Similar to teachers, the findings of social influences from classmates were quite robust, but only in the LE-context. Positive reinforcement and punishment respectively formed positive and negative relationships with all the commitment outcomes in the LE-context, but not in the PE-context. Perhaps classmates were not significant social agents of children's commitment to PE as compared to the role of other social agents such as teachers, but this possibility is against the view of the literature about the role of peers in youth sport [3,19,20,37,39]. Yet, it is worthy to note the subtle differences between PE and sport-context. In comparison to classmates in PE, teammates or peers in elite sports are more likely to train and compete with and be compared against each other [15,62]. Children might be more responsive to the positive reinforcement and punishment from their peers in a competitive sport environment, than in PE where the focus might be centered on physical activity and skill acquisition .
In contrast, the role of classmates in LE is apparently different from that in PE. Children's perception of how their classmates respond to their performance appeared to be highly important to their commitment to LE. Although it is in agreement with the literature about the role of social support from classmates [1,3,4], it is interesting to observe that punishment from classmates establish negative relationships with all the commitment outcomes in LE. It is because classmates are typically not viewed as authority figures as compared to teachers and parents. Research has documented negative social influences from classmates such as bullying, victimisation, criticism, argument or fights, and disrespect within the school environment [21,46,63]. Our study may supplement the findings of these previous studies about negative social influence from classmates, and explain that classmates may exert negative social influences in the form of punishment to children who do not perform well in school [4,21,22,26].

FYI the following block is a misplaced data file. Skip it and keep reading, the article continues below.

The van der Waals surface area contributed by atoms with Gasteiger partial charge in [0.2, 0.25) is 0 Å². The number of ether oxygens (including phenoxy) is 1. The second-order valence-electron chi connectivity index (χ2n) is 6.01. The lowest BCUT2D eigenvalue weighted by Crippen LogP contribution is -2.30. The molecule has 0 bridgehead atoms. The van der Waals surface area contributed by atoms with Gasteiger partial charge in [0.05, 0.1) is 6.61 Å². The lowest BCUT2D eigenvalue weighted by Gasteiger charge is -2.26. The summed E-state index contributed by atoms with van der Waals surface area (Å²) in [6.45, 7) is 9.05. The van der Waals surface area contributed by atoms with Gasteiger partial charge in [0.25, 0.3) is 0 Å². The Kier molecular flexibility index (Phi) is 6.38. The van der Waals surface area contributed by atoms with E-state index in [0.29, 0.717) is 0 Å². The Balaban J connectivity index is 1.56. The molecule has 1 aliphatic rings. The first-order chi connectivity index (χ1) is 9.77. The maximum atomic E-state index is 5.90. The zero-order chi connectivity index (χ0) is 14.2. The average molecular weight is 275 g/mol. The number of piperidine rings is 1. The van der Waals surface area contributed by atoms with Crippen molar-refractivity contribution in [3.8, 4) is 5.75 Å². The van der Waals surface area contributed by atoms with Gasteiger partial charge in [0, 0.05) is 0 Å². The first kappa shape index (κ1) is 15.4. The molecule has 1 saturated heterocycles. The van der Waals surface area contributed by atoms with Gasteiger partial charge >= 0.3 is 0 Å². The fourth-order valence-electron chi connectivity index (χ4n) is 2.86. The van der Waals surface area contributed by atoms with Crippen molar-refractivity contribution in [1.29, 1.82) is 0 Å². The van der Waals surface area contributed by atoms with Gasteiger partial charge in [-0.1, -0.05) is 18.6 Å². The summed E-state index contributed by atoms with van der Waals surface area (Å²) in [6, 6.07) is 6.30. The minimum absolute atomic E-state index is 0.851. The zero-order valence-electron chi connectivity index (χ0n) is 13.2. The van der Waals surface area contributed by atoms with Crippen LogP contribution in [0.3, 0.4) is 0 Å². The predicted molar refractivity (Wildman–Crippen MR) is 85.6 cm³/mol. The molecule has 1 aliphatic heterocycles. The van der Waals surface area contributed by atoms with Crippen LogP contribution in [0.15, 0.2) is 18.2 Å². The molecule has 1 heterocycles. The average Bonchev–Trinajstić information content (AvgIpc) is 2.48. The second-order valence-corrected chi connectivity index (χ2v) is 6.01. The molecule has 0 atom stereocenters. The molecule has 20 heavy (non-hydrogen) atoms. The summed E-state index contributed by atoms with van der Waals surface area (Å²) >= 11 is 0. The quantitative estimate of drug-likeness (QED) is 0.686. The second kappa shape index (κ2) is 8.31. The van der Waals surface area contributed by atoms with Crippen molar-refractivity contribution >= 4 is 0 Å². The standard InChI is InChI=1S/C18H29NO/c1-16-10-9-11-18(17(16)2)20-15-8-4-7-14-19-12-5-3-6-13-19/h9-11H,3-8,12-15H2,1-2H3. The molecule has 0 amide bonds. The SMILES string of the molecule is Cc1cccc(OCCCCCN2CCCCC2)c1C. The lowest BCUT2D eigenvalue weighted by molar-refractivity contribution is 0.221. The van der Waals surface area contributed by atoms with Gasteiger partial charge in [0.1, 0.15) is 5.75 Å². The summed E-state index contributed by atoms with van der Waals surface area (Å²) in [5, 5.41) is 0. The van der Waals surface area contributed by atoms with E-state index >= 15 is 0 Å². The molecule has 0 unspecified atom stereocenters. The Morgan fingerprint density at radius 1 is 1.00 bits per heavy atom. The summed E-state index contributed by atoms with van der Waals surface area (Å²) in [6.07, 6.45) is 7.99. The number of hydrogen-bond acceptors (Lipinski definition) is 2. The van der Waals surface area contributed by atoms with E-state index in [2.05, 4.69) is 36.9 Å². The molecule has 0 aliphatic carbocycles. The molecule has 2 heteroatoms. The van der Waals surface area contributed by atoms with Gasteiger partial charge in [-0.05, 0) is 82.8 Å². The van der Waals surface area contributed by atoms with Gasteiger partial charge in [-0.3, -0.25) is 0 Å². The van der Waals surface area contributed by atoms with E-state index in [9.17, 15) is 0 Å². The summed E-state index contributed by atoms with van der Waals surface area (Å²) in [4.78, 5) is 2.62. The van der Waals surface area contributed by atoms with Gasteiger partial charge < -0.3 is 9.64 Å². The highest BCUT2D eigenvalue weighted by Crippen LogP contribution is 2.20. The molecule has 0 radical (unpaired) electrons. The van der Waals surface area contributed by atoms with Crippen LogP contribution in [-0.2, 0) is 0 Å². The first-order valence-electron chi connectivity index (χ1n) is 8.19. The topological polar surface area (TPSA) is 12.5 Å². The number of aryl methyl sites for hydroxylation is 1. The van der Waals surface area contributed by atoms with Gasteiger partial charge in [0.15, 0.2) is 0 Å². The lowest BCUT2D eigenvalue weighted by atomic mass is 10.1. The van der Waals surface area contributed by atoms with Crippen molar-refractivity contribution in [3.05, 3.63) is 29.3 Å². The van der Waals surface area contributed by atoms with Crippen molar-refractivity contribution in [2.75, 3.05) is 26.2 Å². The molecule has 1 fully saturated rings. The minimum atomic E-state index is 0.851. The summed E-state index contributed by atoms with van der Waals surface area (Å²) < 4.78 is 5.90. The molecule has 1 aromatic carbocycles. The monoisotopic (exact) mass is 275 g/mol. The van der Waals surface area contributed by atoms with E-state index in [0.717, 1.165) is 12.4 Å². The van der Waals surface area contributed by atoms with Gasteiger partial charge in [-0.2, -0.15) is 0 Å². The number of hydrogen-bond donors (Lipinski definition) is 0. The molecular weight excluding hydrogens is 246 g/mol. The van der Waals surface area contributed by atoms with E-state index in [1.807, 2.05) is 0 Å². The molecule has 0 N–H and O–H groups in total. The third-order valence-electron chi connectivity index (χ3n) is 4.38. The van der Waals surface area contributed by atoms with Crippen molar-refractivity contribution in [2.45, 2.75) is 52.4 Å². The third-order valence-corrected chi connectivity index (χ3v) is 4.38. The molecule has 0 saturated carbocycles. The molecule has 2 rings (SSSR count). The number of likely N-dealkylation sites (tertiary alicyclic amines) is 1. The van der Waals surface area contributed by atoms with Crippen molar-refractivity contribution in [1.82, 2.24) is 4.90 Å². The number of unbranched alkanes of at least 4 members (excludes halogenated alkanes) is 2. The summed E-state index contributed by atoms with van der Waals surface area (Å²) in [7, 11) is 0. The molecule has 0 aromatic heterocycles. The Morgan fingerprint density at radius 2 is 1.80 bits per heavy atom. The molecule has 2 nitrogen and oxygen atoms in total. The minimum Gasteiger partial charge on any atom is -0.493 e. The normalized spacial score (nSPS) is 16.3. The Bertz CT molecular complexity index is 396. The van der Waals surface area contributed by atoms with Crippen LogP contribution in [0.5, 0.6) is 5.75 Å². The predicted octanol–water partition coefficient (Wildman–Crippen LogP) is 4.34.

Among the other social agents investigated in this study, the findings of social influences from parents are mixed. Although the literature has largely supported the view that positive social influences (i.e., support) from parents is an important factor of children commitment to school [1,16,18,48] and physical activity [24,38,43], our data only showed that fathers' and mothers' positive reinforcements were positive predictors of children's competence and effort in PE respectively. Positive reinforcement from parents did not form any significant relationship with all commitment outcomes of children in LE. However, it is important to note that in the zero-order correlation matrix, positive reinforcement from fathers and mothers formed significant positive relationships with almost all the commitment outcomes of children in both the PE and LE contexts (i.e., all apart from enjoyment in LE). Therefore, our findings indeed supported the role of positive reinforcement from parents, but when we took the social influences from other social agents into account in our SEMs, the predictive values of positive social influence from parents impaired or became non-significant. These patterns of results is consonant with the findings of Wentzel  and Estell and Perdue , and can therefore demonstrate that positive reinforcement from teachers and classmates might be more important than that of parents in fostering children's commitment in school, particularly in LE.